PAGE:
"What happened during the winter at Tisbury ? Well… it is not an easy tale to tell Sir." Cadry seemed reluctant to speak up, which for him was highly uncharacteristic. He looked pleadingly at Lord Amig and also spared an glance for his young nephew, Llyr.
Amig gazed directly at his squire and seemed to consider the evasive behavior. Narrowing his eyes, he finally spoke "Your uncle riding off to find his dead brothers corpse after all this time certainly demands an explanation and I can guarantee that the Count will demand one as well. So speak and make this an elaborate retelling, I do not want to have to drag the words out of you like I have to do with Melkin."
Straightening up and seeming to focus, Cadry started retelling the events of the winter gone by.
"It began with something that happened at the feast held in the honor of the three maids that had come visiting. The harpist Airla, the woman from Brittany, she sang a song of a hero called Fur and in that song it was mentioned the way the hero was supposed to be buried depending on whether he fell on the battlefield of if he died at home. As you know my lord, my family have always had our own traditions in regards to times of war and times of peace and the keeping of the dead?" Waiting for a confirming nod from Lord Amig, Cadry proceeded with his tale.
"Something about the mentioning of the burial details stuck with me during the summer and autumn. I asked our priestess and she said that something from the past was throwing a veil over the present but that she couldn’t ascertain any more details. I tried to ask the Old Man under the hill but he gave no answer."
A brief shudder shook Cadry as he considered what had happened next. "Perhaps Llyr should go and help his younger brother with his shores, Sir?" he said hesitantly.
Amig looked at his young son, who had remained quiet so far, and replied "My son is a page now and will have to learn to face whatever may come. Besides, this concerns his own family through his mother and he should get more acquainted with the stranger aspects of this world and the next."
Nodding his understanding, Cadry forged ahead into the darker parts of the narrative. "Everything changed on Samhain eve. We celebrated as usual at Tisbury by dousing all the fires when night approached so the dead wouldn’t see the light and linger in our house. When it had grown dark outside we sat in the hall, remembering and telling tales about the ones who had gone before. There was something eerie over the whole proceeding and everyone was on edge. When the hour of the wolf approached we heard a loud voice outside shouting and screaming. Me and uncle Corwyn went outside but told the others to stay inside and to keep the door shut."
Pausing and drink a little from his mug of beer, the young squire could see that his nephew was sitting on the edge of his seat with his eyes wide open. With a small sigh Cadry composed himself and continued "When we look up at the burial hill we could see two vague outlines of two men. They were giving of a faint light and they stood facing each other. Carefully walking closer, I could tell that one of the men was Ol’ Tiss himself and my uncle whispered that the other man was his brother. His dead brother, Garren. Uncle Garren was the only one speaking or rather shouting. He demanded that Ol’Tiss let him pass through the gate in the hill so he could go to the otherlands. The old man underneath the hill remained quiet however and just met the gaze of the spectre. Finally uncle Garren pulled his ghostly blade and swung at Ol’Tiss…"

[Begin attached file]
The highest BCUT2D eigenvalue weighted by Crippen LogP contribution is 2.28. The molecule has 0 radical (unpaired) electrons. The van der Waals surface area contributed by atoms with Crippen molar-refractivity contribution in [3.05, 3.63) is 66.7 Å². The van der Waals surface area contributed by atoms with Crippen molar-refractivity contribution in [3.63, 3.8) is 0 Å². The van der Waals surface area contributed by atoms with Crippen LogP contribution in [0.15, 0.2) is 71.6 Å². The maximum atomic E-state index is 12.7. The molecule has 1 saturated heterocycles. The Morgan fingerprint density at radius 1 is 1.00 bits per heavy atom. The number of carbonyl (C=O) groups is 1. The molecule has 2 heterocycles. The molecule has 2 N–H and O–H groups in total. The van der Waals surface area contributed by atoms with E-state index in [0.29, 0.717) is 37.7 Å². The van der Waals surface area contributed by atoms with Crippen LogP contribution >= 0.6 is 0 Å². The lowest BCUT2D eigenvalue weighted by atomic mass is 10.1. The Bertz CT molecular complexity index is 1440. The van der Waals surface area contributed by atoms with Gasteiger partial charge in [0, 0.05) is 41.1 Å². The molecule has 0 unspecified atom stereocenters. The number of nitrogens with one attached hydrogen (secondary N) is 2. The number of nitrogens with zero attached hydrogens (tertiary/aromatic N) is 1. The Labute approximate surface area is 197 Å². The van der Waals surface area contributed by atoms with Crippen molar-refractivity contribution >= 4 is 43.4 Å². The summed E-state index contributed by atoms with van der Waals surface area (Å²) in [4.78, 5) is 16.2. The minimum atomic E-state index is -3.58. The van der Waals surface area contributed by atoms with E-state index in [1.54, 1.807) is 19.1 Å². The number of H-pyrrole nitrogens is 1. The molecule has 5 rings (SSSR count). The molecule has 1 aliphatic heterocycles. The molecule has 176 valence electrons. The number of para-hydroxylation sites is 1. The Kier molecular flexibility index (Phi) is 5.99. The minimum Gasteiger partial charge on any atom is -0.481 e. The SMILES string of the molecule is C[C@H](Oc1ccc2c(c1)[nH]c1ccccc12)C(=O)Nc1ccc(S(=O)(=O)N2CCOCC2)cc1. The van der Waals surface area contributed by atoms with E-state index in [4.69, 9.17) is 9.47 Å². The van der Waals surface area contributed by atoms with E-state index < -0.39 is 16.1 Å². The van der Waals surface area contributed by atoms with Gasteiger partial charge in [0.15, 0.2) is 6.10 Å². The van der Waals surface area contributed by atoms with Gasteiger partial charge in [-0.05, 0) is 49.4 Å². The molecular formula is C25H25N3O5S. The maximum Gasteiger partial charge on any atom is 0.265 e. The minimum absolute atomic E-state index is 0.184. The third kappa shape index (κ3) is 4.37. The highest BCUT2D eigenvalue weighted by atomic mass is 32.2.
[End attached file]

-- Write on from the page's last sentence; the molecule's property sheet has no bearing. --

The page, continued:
Cadry looked Amig straight in the eyes and said "Sir, I am going to have to ask you to swear not reveal what I tell you to anyone outside of our family." Amig didn’t hesitate for a second "You have my word that I will not speak of what you tell next. Now go on."
"I can hardly believe what I saw, but the blade wounded Ol’Tiss, my lord! When seeing the wound on the old man something irrational came over me and uncle Corwin and we knew that we couldn’t allow this to happen. Without thinking we put ourselves between the two ghostly forms and I thought that uncle Corwin or myself would surely be struck down. Fortunately for us, uncle Garren stopped his blade mid stroke and seemed to recognize his brother. Seeing a chance to stop this madness, uncle Corwin told me to draw my blade and sprinkle some of my blood at the feet of the specter. That quick thinking on my uncle’s part proved to be a life saver for suddenly the ghost couldn’t move forward anymore and everything was deadly still."
Shuddering at the memory something haunted came over Cadry but he kept speaking nonetheless "Uncle Garren spoke in a hollow voice and said that he couldn’t rest for he was not buried properly and then he started fading away. Before he was completely gone however, uncle Corwin swore to him that he would find out what had happened to him and retrieve his remains so that Garren could rest. When I looked at Ol’Tiss I could see him nod as if to say that he had heard Corwins oath and that he approved. So what drove uncle Corwin to ride of was a Geas. He must find his brother or die trying or he will be cursed. He told me that I must somehow regain the right for our priests and priestesses to bury our dead in Tisseberrie hill while he is gone so that uncle Garren can rest with my father and our ancestors."